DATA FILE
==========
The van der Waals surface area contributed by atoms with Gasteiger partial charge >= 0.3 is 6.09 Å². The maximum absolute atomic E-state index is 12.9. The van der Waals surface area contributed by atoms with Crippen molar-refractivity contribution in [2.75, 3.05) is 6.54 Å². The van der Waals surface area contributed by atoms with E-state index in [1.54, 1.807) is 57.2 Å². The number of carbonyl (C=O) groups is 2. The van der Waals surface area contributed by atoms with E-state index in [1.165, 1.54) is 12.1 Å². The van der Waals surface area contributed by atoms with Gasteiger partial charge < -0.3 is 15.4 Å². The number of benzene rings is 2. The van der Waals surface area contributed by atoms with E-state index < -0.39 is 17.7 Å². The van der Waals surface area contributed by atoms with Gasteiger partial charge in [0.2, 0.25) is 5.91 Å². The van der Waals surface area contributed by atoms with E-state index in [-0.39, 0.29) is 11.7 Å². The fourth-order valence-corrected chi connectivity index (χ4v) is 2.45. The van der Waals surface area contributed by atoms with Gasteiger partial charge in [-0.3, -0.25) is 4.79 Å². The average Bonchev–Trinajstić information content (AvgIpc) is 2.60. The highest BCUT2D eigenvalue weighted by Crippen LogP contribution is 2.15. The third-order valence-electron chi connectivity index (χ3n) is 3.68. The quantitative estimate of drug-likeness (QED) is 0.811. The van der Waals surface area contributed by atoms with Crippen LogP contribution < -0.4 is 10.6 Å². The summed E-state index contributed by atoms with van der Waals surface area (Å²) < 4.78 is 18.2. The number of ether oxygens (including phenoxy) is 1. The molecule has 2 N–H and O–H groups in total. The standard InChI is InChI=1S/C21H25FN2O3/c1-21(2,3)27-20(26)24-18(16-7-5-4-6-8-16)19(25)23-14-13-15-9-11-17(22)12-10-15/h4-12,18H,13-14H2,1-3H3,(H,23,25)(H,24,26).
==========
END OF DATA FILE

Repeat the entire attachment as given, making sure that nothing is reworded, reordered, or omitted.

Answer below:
The van der Waals surface area contributed by atoms with Gasteiger partial charge >= 0.3 is 6.09 Å². The maximum absolute atomic E-state index is 12.9. The van der Waals surface area contributed by atoms with Crippen molar-refractivity contribution in [2.75, 3.05) is 6.54 Å². The van der Waals surface area contributed by atoms with E-state index in [1.54, 1.807) is 57.2 Å². The number of carbonyl (C=O) groups is 2. The van der Waals surface area contributed by atoms with E-state index in [1.165, 1.54) is 12.1 Å². The van der Waals surface area contributed by atoms with Gasteiger partial charge < -0.3 is 15.4 Å². The number of benzene rings is 2. The van der Waals surface area contributed by atoms with E-state index < -0.39 is 17.7 Å². The van der Waals surface area contributed by atoms with Gasteiger partial charge in [0.2, 0.25) is 5.91 Å². The van der Waals surface area contributed by atoms with E-state index in [-0.39, 0.29) is 11.7 Å². The fourth-order valence-corrected chi connectivity index (χ4v) is 2.45. The van der Waals surface area contributed by atoms with Gasteiger partial charge in [-0.3, -0.25) is 4.79 Å². The average Bonchev–Trinajstić information content (AvgIpc) is 2.60. The highest BCUT2D eigenvalue weighted by Crippen LogP contribution is 2.15. The third-order valence-electron chi connectivity index (χ3n) is 3.68. The quantitative estimate of drug-likeness (QED) is 0.811. The van der Waals surface area contributed by atoms with Crippen LogP contribution < -0.4 is 10.6 Å². The summed E-state index contributed by atoms with van der Waals surface area (Å²) < 4.78 is 18.2. The number of ether oxygens (including phenoxy) is 1. The molecule has 2 N–H and O–H groups in total. The standard InChI is InChI=1S/C21H25FN2O3/c1-21(2,3)27-20(26)24-18(16-7-5-4-6-8-16)19(25)23-14-13-15-9-11-17(22)12-10-15/h4-12,18H,13-14H2,1-3H3,(H,23,25)(H,24,26).